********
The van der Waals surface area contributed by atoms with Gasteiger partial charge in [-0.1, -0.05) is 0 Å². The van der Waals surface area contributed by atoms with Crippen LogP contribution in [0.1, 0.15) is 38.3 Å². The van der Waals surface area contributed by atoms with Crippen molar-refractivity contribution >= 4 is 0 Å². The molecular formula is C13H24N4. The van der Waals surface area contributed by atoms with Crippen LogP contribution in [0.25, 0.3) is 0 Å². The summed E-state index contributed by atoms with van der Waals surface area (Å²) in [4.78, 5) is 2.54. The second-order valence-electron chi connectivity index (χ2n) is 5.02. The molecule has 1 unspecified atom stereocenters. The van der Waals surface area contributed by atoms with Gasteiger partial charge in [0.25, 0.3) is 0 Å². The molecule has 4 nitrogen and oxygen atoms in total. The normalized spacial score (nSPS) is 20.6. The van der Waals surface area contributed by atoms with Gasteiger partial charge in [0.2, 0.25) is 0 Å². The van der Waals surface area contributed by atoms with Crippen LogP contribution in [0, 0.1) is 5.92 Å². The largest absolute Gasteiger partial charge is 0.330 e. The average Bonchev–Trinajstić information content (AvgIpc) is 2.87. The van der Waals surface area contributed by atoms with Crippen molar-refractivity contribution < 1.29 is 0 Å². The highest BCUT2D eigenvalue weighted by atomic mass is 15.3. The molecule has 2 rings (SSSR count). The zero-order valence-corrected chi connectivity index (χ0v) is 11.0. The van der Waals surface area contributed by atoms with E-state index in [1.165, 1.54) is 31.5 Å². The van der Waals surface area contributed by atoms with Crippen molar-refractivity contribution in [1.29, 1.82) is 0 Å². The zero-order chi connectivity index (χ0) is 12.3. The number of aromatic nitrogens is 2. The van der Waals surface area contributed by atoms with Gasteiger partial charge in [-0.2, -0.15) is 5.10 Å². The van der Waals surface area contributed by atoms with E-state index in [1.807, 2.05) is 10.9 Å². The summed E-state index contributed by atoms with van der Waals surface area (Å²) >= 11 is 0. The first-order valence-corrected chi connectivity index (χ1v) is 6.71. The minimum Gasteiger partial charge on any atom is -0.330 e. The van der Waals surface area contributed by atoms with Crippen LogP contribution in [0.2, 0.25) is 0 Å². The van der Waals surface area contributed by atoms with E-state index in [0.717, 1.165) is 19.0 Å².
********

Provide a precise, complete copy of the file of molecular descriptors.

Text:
The van der Waals surface area contributed by atoms with Gasteiger partial charge in [-0.1, -0.05) is 0 Å². The van der Waals surface area contributed by atoms with Crippen LogP contribution in [0.1, 0.15) is 38.3 Å². The van der Waals surface area contributed by atoms with Crippen molar-refractivity contribution >= 4 is 0 Å². The molecular formula is C13H24N4. The van der Waals surface area contributed by atoms with Crippen LogP contribution in [0.25, 0.3) is 0 Å². The summed E-state index contributed by atoms with van der Waals surface area (Å²) in [4.78, 5) is 2.54. The second-order valence-electron chi connectivity index (χ2n) is 5.02. The molecule has 1 unspecified atom stereocenters. The van der Waals surface area contributed by atoms with Gasteiger partial charge in [0.25, 0.3) is 0 Å². The molecule has 4 nitrogen and oxygen atoms in total. The normalized spacial score (nSPS) is 20.6. The van der Waals surface area contributed by atoms with Gasteiger partial charge in [0.2, 0.25) is 0 Å². The van der Waals surface area contributed by atoms with Crippen LogP contribution in [0, 0.1) is 5.92 Å². The largest absolute Gasteiger partial charge is 0.330 e. The average Bonchev–Trinajstić information content (AvgIpc) is 2.87. The van der Waals surface area contributed by atoms with Crippen molar-refractivity contribution < 1.29 is 0 Å². The highest BCUT2D eigenvalue weighted by atomic mass is 15.3. The molecule has 2 rings (SSSR count). The zero-order valence-corrected chi connectivity index (χ0v) is 11.0. The van der Waals surface area contributed by atoms with E-state index in [1.165, 1.54) is 31.5 Å². The van der Waals surface area contributed by atoms with Crippen molar-refractivity contribution in [1.29, 1.82) is 0 Å². The zero-order chi connectivity index (χ0) is 12.3. The number of aromatic nitrogens is 2. The van der Waals surface area contributed by atoms with Gasteiger partial charge in [-0.2, -0.15) is 5.10 Å². The van der Waals surface area contributed by atoms with E-state index in [1.807, 2.05) is 10.9 Å². The summed E-state index contributed by atoms with van der Waals surface area (Å²) >= 11 is 0. The first-order valence-corrected chi connectivity index (χ1v) is 6.71. The minimum Gasteiger partial charge on any atom is -0.330 e. The van der Waals surface area contributed by atoms with Crippen LogP contribution in [0.2, 0.25) is 0 Å². The van der Waals surface area contributed by atoms with E-state index in [0.717, 1.165) is 19.0 Å².